Sir Clive Sinclair
has never been very far from the headlines since the launch
of the ZX80. Now, after last year's sale of the Spectrum and
QL rights to Amstrad, he's back with the favourably received
Z88 - and other products, as John Brissenden discovered, in
THE history of Sir Clive Sinclair's involvement
in the UK computer industry has been one of pinnacles and
troughs (and not an awful lot in between).
From being the architect of British interest
in home computing, we have seen the sad tale of the C5 electric
vehicle, last year's sale of Sinclair to Amstrad and the lengthy
and acrimonious saga preceding the arrival of the Z88. It
all put Sir Clive Sinclair's public image at something of
a low point.
However, the appearance of the Z88 portable
in the shops this month marks the return of Sinclair from
the wilderness, and the beginning of his attempt to reclaim
a position among the computer industry's leaders.
The Z88 is here, and has garnered favourable
reviews from many quarters. In price/performance terms the
tiny machine looks like a potential winner.
Sinclair himself has always held the concept
of portability - and miniaturisation - close to his heart.
He is confident that the Z88 is right for the market, and
Cambridge Computer is currently producing 1000 per week. That
figure will shortly double.
So can we expect further developments in
this area shortly, maybe even a Z89 or Z90?
"The thing about the Z88 is the way
we've designed it, of course. It can go on being expanded
pretty well indefinitely," he says.
"So obviously there's no need to change
the machine, because we just plug in different cartridges
and expand it. In terms of portables, that's our statement
for a long time to come, I think it's not the sort of product
that needs changing."
Sir Clive admits to being unsure exactly
how big the market for the Z88 will be: "We know that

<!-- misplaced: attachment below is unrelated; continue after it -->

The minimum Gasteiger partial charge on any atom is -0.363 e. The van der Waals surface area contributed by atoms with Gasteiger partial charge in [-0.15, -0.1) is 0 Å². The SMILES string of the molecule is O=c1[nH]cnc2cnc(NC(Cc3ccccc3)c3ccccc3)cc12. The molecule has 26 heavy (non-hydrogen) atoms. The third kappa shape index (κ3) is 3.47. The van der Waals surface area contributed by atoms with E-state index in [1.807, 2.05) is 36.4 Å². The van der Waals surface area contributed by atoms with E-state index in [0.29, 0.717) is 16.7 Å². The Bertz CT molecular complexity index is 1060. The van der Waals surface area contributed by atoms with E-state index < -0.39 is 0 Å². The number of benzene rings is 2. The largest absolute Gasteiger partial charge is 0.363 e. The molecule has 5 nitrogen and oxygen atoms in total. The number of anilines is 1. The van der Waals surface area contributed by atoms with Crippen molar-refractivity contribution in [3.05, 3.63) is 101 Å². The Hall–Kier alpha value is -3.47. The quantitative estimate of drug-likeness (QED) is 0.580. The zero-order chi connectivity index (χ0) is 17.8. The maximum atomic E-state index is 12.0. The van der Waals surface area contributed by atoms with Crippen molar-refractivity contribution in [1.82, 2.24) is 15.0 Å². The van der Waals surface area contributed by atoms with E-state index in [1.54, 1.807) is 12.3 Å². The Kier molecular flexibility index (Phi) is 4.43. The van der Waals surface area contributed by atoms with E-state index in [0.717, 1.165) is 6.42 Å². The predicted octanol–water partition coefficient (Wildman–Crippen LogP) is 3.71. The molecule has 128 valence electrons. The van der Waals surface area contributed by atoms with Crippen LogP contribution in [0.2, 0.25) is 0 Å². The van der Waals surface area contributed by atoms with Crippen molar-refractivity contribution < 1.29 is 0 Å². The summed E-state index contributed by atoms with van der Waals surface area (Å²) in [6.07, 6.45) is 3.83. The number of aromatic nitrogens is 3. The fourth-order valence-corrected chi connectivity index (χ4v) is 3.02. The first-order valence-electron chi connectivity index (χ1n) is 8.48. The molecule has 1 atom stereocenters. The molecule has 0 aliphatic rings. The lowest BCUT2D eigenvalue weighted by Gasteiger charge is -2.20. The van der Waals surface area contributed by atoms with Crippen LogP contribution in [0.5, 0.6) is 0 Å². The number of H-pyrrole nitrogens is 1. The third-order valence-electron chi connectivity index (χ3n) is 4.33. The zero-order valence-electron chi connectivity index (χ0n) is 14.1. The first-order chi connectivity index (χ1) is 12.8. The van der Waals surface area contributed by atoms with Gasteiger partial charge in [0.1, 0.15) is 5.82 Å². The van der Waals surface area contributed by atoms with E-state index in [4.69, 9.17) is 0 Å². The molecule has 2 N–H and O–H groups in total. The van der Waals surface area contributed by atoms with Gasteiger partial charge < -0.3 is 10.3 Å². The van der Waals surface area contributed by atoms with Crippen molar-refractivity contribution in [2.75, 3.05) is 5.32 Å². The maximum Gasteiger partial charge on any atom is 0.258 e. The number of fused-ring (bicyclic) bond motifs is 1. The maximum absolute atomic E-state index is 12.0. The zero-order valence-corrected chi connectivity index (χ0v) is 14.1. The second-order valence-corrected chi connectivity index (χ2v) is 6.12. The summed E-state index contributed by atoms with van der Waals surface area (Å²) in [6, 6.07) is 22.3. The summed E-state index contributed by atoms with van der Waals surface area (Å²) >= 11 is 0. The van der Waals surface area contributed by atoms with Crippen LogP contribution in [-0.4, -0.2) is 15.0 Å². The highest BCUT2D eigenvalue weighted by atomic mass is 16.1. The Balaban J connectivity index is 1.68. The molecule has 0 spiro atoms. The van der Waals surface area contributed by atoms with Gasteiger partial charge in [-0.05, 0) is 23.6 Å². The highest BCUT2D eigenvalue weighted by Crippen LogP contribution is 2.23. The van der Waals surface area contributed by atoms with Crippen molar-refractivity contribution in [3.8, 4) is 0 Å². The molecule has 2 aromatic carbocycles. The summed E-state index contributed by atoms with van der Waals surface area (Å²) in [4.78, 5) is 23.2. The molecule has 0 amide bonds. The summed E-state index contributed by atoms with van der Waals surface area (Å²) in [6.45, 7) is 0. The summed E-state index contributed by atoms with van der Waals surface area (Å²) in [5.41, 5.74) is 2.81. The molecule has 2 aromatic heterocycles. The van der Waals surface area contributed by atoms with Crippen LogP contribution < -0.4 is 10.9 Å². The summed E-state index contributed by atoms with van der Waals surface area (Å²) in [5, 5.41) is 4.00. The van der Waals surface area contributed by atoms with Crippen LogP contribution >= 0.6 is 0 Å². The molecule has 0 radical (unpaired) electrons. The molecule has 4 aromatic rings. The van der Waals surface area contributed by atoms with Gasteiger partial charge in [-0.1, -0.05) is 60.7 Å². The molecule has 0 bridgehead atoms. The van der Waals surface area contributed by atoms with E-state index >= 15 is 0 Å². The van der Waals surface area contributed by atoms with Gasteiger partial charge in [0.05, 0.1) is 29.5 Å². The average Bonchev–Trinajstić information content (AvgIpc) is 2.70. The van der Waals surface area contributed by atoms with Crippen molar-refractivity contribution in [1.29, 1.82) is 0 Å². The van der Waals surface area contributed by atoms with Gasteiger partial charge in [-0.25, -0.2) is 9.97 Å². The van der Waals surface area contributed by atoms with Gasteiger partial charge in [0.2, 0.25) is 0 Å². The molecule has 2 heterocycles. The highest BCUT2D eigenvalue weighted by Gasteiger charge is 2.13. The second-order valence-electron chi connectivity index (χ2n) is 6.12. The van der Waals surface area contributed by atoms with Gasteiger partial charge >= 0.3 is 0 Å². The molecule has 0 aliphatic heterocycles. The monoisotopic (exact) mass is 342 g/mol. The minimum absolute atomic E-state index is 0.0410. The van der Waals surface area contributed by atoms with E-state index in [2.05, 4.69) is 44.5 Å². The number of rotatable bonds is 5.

there's a reasonable market, because we can already see that,
but what the potential size of the market is, we can't tell.
Obviously we hope, we think it's huge, that's why we've done
it, but we can't tell."
But he is steadfast when questioned about
the adverse publicity he received over the three-month delays
in the despatch of the machine to mail order customers, and
the run-ins with the Advertising Standards Authority.
"The criticism came from people who
weren't the customers, that was the irony. We never said that
it was going to be available in 28 days, because it wasn't.
We just said if people were prepared to be one of the first,
that's the way to be first and those people who wanted to
be first were.
"All the criticism was artificial,
because it wasn't as if we were making anybody unhappy. We
were only making the ASA unhappy apparently," he says
with not a little hesitation. But Sir Clive says he wouldn't
do things the same way again, simply to avoid being censured
by the ASA.
"But equally, we didn't do anything
wrong, and our customers are very happy," he says.
Sinclair might have done all he wants to
with portables for the time being, but he is nevertheless
involved in other computer-orientated projects.
"The area that we're looking at is
very high performance machines. The technology that we've
been building up over the years is towards that area, because
we anticipate that this will be needed in all sections of
computing. What I'm thinking of now is high-performance desktop
Then there is the wafer chip, being developed as an ultrafast
access hard disc replacement by Anamartic. Recent, unconfirmed
reports suggested that Sir Clive had finally won the £4
million needed to bring the project - currently at prototype
stage - to market.
Sir Clive clarifies the situation. "The
position is that that is broadly what's happening, and we're
expecting to have an agreement signed in about three weeks'
"The first product will be a 20Mb wafer,
and that will be built into various products. There'll be